Shell companies undermine sanctions against North Korea
On Aug. 5, the United Nations Security Council voted to pass powerful new sanctions on North Korea. If successfully enforced, the new sanctions could deal a significant blow to the regime, cutting off much of its foreign currency supply.
But if sanctions are going to have any effect on the North Korean regime, we cannot continue to leave open critical loopholes that allow them to launder money and get around the sanctions.
We undermine our own interests by making it harder to enforce sanctions as we allow illicit actors to hide behind anonymous shell companies. It is possible to create a secret company in most U.S. states where the true name of the beneficial owner of the company is hidden from law enforcement, banks and people with whom the company does business. That company is then able to open bank accounts, buy property and generally do business as a legal U.S. entity, regardless of who the real owner is.
This problem is not theoretical. Beginning in 1989, Assa Corp., a shell company incorporated in New York, owned a 40 percent stake of the 36-floor New York City skyscraper at 650 Fifth Ave. Assa was itself owned by Bank Melli, the stateowned bank of Iran.
For nearly two decades, Assa funneled millions of dollars of hard U.S. currency back to Iran despite numerous sanctions. The remaining assets, valued at a $1 billion, were recently awarded by a jury to victims of terrorism and the 9/11 attacks.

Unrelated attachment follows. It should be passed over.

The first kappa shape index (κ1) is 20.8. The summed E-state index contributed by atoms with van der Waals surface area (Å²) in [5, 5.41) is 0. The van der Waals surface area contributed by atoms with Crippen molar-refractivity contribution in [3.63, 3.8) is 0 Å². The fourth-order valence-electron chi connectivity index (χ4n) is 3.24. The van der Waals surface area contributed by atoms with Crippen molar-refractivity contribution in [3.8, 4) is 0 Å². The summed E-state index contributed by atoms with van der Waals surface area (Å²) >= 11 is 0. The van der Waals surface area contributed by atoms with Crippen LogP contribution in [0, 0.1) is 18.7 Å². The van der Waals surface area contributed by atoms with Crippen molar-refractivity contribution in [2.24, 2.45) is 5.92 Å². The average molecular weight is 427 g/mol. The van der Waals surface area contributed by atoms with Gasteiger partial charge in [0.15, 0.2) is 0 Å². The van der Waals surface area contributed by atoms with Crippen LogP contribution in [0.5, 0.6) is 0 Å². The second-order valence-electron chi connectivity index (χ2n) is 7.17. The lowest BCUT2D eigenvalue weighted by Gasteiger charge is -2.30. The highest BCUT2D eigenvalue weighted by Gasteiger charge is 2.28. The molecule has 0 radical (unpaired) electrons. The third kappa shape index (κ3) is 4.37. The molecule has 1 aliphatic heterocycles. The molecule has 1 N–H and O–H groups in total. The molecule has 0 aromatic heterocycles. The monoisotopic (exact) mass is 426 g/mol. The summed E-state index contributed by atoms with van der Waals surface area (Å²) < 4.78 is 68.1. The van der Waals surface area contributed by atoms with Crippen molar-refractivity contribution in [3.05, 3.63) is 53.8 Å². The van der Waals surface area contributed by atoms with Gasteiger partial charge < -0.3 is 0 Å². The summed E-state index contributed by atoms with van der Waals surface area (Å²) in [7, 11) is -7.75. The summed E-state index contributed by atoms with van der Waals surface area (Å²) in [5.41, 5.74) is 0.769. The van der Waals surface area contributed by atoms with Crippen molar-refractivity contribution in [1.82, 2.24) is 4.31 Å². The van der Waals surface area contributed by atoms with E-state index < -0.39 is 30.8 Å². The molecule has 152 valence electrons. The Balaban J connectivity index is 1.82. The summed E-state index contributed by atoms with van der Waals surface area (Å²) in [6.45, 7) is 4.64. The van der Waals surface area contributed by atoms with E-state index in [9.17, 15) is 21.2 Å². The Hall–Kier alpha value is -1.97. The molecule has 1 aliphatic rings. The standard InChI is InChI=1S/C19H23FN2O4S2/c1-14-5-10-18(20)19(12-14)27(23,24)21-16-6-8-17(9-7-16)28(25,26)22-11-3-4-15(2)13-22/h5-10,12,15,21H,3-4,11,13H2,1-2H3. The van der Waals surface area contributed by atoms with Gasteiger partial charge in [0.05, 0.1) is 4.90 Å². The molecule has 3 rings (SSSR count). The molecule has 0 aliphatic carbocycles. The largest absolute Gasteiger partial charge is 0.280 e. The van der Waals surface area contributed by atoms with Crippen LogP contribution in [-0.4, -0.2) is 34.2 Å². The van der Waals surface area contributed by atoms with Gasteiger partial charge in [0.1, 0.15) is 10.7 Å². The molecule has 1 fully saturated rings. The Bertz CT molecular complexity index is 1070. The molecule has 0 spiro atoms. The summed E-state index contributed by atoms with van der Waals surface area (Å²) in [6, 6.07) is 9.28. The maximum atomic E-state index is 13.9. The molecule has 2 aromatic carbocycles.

Research authored by one of us found that the U.S. is the second-easiest place in the world to incorporate an anonymous shell company.
We posed as fictitious consultants working on behalf of shady clients modeled on realworld terrorism and corruption cases. We asked incorporation providers to create anonymous shell companies despite obvious warning signals.
We found it frighteningly easy to create a U.S. shell corporation. For example, one corporate service provider in Florida responded to an inquiry with the following: “[Y]our stated purpose could well be a front for funding terrorism . ... I wouldn’t even consider doing that for less [than] 5k a month . ... If you are working with less than serious money, don’t waste anybody’s time here.” This is unacceptable. Our local representatives can do something about anonymous shell companies. The Corporate Transparency Act is a bipartisan, compromise bill that would require all companies created in the United States to collect information on their true owners — and make that information available to police, prosecutors and financial institutions to assist them with their anti-money laundering responsibilities.
U.S. Rep. Roger Williams is a key vote on the House Financial Services committee, where the committee chairman, U.S. Rep. Jeb Hensarling, has indicated that this issue is a priority. We implore Williams to support the bill.